* France joins Britain placing liaison officers with rebels
* French officers to number less than 10
(Adds detail, quotes)
PARIS, April 20 (Reuters) - France, jointly with Britain, will send military liaison officers to opposition rebel forces locked in a conflict with Libyan leader Muammar Gaddafi's army.
Government spokesman Francois Baroin stressed France had no intention of sending troops into Libya, where Western powers are struggling to break a deadlock in a two-month-old conflict.
"A small number of liaison officers (will be placed) with the National Transition Council in order to organise the protection of the civilian population," he told a news briefing.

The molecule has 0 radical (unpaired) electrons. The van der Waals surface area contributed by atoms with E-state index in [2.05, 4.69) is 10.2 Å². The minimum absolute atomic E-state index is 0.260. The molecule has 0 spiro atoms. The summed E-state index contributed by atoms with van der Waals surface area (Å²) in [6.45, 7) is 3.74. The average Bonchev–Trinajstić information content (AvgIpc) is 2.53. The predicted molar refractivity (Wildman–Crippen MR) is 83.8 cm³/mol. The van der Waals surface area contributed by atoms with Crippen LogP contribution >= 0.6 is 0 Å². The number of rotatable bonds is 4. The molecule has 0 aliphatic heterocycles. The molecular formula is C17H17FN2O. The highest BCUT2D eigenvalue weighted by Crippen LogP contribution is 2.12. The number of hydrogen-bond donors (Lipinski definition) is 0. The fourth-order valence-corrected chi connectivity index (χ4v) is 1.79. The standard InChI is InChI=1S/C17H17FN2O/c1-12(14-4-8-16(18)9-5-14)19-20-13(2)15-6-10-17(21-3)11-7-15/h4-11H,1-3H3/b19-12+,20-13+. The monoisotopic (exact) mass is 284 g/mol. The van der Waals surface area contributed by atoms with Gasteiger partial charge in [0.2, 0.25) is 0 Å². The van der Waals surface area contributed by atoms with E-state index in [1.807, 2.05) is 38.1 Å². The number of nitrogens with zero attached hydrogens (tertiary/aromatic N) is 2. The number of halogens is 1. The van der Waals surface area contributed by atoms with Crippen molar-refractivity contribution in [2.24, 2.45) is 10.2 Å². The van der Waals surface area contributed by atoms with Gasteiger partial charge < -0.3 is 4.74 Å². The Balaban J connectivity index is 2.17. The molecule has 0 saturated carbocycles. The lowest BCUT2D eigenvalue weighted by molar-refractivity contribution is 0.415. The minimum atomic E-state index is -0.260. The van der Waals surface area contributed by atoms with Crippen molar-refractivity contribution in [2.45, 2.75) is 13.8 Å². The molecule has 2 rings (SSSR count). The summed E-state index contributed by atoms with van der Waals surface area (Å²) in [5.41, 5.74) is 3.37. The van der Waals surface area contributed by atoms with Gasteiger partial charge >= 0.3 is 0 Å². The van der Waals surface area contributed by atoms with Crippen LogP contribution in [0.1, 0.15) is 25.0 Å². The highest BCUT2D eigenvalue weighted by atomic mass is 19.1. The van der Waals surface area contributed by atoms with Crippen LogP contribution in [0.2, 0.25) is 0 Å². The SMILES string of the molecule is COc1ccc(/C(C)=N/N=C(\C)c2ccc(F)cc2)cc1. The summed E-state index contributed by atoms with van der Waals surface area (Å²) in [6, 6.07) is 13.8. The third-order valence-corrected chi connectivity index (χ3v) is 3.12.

He said they would number up to 10 and that this was an initiative in partnership with the Western-led coalition intervening in Libya.
The French officers are expected to advise rebel leaders on how to organise their ragtag forces, which are struggling against Gaddafi's bigger, better-armed and better-trained army.
They would also liaise with NATO on the location of rebels and Gaddafi's troops.
Britain -- which along with France has been at the forefront of the intervention in Libya -- said on Tuesday it was sending a dozen military officers to help Libyan insurgents improve their organisation and communications, but said they would not arm the rebels or train them to fight [ID:nLDE73I1A7].
Baroin declined to say which countries could participate, saying: "We're not in the position to speak for other countries."
France already has several military officials in Benghazi protecting a diplomatic envoy who has been based there for the last few weeks. (Reporting by Emmanuel Jarry and Alexandria Sage; Writing by Catherine Bremer, edited by Richard Meares)